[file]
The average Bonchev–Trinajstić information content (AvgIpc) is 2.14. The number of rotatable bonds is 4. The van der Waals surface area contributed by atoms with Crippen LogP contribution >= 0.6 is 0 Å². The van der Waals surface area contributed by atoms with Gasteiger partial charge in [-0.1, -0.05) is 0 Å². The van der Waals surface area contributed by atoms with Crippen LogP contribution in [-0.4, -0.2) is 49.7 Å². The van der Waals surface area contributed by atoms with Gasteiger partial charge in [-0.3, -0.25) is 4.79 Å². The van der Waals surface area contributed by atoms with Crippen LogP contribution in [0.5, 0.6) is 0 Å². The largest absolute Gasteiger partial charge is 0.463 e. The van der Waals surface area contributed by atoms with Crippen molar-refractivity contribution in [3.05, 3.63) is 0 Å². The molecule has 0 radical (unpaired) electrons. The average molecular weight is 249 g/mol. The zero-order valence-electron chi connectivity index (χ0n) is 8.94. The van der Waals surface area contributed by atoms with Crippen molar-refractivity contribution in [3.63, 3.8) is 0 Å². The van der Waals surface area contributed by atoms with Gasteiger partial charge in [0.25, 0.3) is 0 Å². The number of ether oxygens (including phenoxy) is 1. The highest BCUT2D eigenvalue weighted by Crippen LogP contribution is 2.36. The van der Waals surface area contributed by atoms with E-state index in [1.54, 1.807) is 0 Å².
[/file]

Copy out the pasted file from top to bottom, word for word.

The average Bonchev–Trinajstić information content (AvgIpc) is 2.14. The number of rotatable bonds is 4. The van der Waals surface area contributed by atoms with Crippen LogP contribution >= 0.6 is 0 Å². The van der Waals surface area contributed by atoms with Gasteiger partial charge in [-0.1, -0.05) is 0 Å². The van der Waals surface area contributed by atoms with Crippen LogP contribution in [-0.4, -0.2) is 49.7 Å². The van der Waals surface area contributed by atoms with Gasteiger partial charge in [-0.3, -0.25) is 4.79 Å². The van der Waals surface area contributed by atoms with Crippen LogP contribution in [0.5, 0.6) is 0 Å². The largest absolute Gasteiger partial charge is 0.463 e. The van der Waals surface area contributed by atoms with Crippen molar-refractivity contribution in [3.05, 3.63) is 0 Å². The molecule has 0 radical (unpaired) electrons. The average molecular weight is 249 g/mol. The zero-order valence-electron chi connectivity index (χ0n) is 8.94. The van der Waals surface area contributed by atoms with Crippen molar-refractivity contribution in [3.63, 3.8) is 0 Å². The van der Waals surface area contributed by atoms with Gasteiger partial charge in [0.25, 0.3) is 0 Å². The number of ether oxygens (including phenoxy) is 1. The highest BCUT2D eigenvalue weighted by Crippen LogP contribution is 2.36. The van der Waals surface area contributed by atoms with E-state index in [1.54, 1.807) is 0 Å².